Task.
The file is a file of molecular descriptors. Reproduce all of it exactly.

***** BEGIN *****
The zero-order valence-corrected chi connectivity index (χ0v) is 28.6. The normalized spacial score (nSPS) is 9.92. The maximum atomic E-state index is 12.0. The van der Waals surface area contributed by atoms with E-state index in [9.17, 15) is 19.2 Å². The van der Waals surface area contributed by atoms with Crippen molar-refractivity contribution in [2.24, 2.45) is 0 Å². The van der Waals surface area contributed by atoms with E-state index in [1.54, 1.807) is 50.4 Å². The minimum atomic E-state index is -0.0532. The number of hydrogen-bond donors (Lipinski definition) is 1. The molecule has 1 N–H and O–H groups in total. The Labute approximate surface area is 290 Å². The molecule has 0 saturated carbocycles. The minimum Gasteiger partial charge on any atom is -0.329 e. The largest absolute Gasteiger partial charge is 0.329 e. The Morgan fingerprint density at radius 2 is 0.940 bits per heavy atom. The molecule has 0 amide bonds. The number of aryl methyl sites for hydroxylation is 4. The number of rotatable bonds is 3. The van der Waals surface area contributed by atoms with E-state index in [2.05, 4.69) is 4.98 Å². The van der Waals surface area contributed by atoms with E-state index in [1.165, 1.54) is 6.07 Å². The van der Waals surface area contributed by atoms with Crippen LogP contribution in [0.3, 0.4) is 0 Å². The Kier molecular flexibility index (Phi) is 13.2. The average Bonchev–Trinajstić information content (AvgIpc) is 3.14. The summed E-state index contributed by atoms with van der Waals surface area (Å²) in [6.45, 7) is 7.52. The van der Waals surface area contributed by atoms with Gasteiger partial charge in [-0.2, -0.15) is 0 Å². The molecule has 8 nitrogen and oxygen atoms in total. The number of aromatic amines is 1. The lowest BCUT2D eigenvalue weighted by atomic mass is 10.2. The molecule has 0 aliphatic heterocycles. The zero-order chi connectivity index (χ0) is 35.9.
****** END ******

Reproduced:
The zero-order valence-corrected chi connectivity index (χ0v) is 28.6. The normalized spacial score (nSPS) is 9.92. The maximum atomic E-state index is 12.0. The van der Waals surface area contributed by atoms with E-state index in [9.17, 15) is 19.2 Å². The van der Waals surface area contributed by atoms with Crippen molar-refractivity contribution in [2.24, 2.45) is 0 Å². The van der Waals surface area contributed by atoms with E-state index in [1.54, 1.807) is 50.4 Å². The minimum atomic E-state index is -0.0532. The number of hydrogen-bond donors (Lipinski definition) is 1. The molecule has 1 N–H and O–H groups in total. The Labute approximate surface area is 290 Å². The molecule has 0 saturated carbocycles. The minimum Gasteiger partial charge on any atom is -0.329 e. The largest absolute Gasteiger partial charge is 0.329 e. The Morgan fingerprint density at radius 2 is 0.940 bits per heavy atom. The molecule has 0 amide bonds. The number of aryl methyl sites for hydroxylation is 4. The number of rotatable bonds is 3. The van der Waals surface area contributed by atoms with E-state index in [2.05, 4.69) is 4.98 Å². The van der Waals surface area contributed by atoms with E-state index in [1.165, 1.54) is 6.07 Å². The van der Waals surface area contributed by atoms with Crippen LogP contribution in [0.3, 0.4) is 0 Å². The Kier molecular flexibility index (Phi) is 13.2. The average Bonchev–Trinajstić information content (AvgIpc) is 3.14. The summed E-state index contributed by atoms with van der Waals surface area (Å²) in [6.45, 7) is 7.52. The van der Waals surface area contributed by atoms with Gasteiger partial charge in [-0.2, -0.15) is 0 Å². The molecule has 8 nitrogen and oxygen atoms in total. The number of aromatic amines is 1. The lowest BCUT2D eigenvalue weighted by atomic mass is 10.2. The molecule has 0 aliphatic heterocycles. The zero-order chi connectivity index (χ0) is 35.9.